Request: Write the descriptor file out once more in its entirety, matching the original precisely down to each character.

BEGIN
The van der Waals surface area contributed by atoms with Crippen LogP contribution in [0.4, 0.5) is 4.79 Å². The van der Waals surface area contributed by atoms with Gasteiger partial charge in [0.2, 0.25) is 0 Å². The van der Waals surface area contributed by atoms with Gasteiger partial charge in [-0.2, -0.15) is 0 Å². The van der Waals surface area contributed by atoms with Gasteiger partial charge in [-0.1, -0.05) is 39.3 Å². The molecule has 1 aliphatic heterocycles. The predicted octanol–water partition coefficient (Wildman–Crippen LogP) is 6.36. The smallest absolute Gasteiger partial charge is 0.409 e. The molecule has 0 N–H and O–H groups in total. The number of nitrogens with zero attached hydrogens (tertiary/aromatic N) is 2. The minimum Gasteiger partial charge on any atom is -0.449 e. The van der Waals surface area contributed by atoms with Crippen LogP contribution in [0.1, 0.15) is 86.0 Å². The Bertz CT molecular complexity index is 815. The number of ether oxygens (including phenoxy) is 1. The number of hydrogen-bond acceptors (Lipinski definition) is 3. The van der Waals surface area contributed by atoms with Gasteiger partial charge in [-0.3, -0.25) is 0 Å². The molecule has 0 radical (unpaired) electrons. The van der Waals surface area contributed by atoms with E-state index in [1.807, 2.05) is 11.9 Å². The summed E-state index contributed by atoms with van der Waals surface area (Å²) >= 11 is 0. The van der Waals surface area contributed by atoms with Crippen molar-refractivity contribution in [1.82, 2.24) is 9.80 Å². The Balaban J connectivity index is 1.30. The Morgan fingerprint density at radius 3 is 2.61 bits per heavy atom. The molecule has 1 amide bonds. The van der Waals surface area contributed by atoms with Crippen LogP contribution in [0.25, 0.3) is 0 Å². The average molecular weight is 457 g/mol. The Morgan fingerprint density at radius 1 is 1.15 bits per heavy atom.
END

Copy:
The van der Waals surface area contributed by atoms with Crippen LogP contribution in [0.4, 0.5) is 4.79 Å². The van der Waals surface area contributed by atoms with Gasteiger partial charge in [0.2, 0.25) is 0 Å². The van der Waals surface area contributed by atoms with Gasteiger partial charge in [-0.2, -0.15) is 0 Å². The van der Waals surface area contributed by atoms with Gasteiger partial charge in [-0.1, -0.05) is 39.3 Å². The molecule has 1 aliphatic heterocycles. The predicted octanol–water partition coefficient (Wildman–Crippen LogP) is 6.36. The smallest absolute Gasteiger partial charge is 0.409 e. The molecule has 0 N–H and O–H groups in total. The number of nitrogens with zero attached hydrogens (tertiary/aromatic N) is 2. The minimum Gasteiger partial charge on any atom is -0.449 e. The van der Waals surface area contributed by atoms with Crippen LogP contribution in [0.1, 0.15) is 86.0 Å². The Bertz CT molecular complexity index is 815. The number of ether oxygens (including phenoxy) is 1. The number of hydrogen-bond acceptors (Lipinski definition) is 3. The van der Waals surface area contributed by atoms with Gasteiger partial charge in [-0.3, -0.25) is 0 Å². The molecule has 0 radical (unpaired) electrons. The van der Waals surface area contributed by atoms with E-state index in [1.807, 2.05) is 11.9 Å². The summed E-state index contributed by atoms with van der Waals surface area (Å²) >= 11 is 0. The van der Waals surface area contributed by atoms with Crippen molar-refractivity contribution in [1.82, 2.24) is 9.80 Å². The Balaban J connectivity index is 1.30. The Morgan fingerprint density at radius 3 is 2.61 bits per heavy atom. The molecule has 1 amide bonds. The van der Waals surface area contributed by atoms with Crippen LogP contribution in [0.25, 0.3) is 0 Å². The average molecular weight is 457 g/mol. The Morgan fingerprint density at radius 1 is 1.15 bits per heavy atom.